When manganese (IV) oxide is added to hydrogen peroxide, oxygen and water are produced but there is no change in the manganese oxide. Note: the reaction rate 1g of manganese oxide is added to...

When manganese (IV) oxide is added to hydrogen peroxide, oxygen and water are produced but there is no change in the manganese oxide. Note: the reaction rate 1g of manganese oxide is added to 100cm^3 of a solution of hydrogen peroxide.

If the following changes are made to the experiment, how will the reaction rate change?

Use 100cm^3 of the original hydrogen peroxide but grind the 1g of manganese oxide into a fine powder.

Asked on by gailbutton

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gsenviro | College Teacher | (Level 1) Educator Emeritus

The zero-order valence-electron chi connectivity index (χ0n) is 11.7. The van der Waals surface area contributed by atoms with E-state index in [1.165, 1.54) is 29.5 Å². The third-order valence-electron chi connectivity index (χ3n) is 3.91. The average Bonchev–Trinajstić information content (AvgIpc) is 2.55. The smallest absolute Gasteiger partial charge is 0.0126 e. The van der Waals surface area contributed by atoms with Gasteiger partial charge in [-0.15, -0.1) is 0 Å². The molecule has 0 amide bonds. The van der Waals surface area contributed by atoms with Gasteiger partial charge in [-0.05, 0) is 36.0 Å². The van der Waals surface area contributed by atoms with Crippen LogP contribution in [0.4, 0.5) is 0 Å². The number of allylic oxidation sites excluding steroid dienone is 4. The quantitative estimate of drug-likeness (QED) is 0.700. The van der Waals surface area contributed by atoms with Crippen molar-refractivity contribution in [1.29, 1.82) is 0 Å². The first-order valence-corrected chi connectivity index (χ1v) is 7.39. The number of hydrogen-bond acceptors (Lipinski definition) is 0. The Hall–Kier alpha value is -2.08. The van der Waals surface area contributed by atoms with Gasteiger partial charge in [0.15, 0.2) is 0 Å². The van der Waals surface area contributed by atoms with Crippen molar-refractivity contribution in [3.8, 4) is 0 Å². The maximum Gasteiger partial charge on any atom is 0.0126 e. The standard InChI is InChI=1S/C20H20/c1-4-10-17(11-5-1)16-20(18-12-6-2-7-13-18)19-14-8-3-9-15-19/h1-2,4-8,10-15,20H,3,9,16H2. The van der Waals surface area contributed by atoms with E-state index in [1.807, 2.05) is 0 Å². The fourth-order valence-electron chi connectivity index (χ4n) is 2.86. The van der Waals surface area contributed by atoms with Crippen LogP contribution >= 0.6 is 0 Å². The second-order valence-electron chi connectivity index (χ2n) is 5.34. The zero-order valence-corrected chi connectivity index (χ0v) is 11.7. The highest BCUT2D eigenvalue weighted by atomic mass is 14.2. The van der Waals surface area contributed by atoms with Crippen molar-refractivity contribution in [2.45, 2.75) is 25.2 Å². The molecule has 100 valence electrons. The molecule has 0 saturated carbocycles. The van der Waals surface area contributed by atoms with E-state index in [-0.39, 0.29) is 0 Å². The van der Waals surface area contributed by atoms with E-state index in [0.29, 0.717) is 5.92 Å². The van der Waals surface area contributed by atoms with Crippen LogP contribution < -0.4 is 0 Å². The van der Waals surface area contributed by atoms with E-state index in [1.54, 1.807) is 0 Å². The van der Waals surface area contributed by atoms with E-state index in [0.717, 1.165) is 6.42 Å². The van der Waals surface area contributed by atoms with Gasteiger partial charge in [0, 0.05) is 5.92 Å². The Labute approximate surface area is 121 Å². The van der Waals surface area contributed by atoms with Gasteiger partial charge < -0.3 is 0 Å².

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In this reaction, manganese oxide is the catalyst and catalyses the decomposition of hydrogen peroxide. Chemically this reaction can be written as:

`2H_2O_2 -> O_2 + 2H_2O`

MnO2 does not show itself in the equation because it is a catalyst. Catalysts typically act by either providing a lower energy pathway or are first consumed and then produced during the reaction, thus their total quantity remains unaffected.

If instead of using a solid catalyst lump, we finely grind it, the surface area of catalyst particles will increase and will speed up the reaction. This happens because the greater surface area of catalyst increases the chances of reactant particles colliding with it (for formation of catalyst-reactant intermediate which forms products and releases catalyst back).

Hence the finely divided MnO2 particles will speed up the breakdown of hydrogen peroxide.

Sources:

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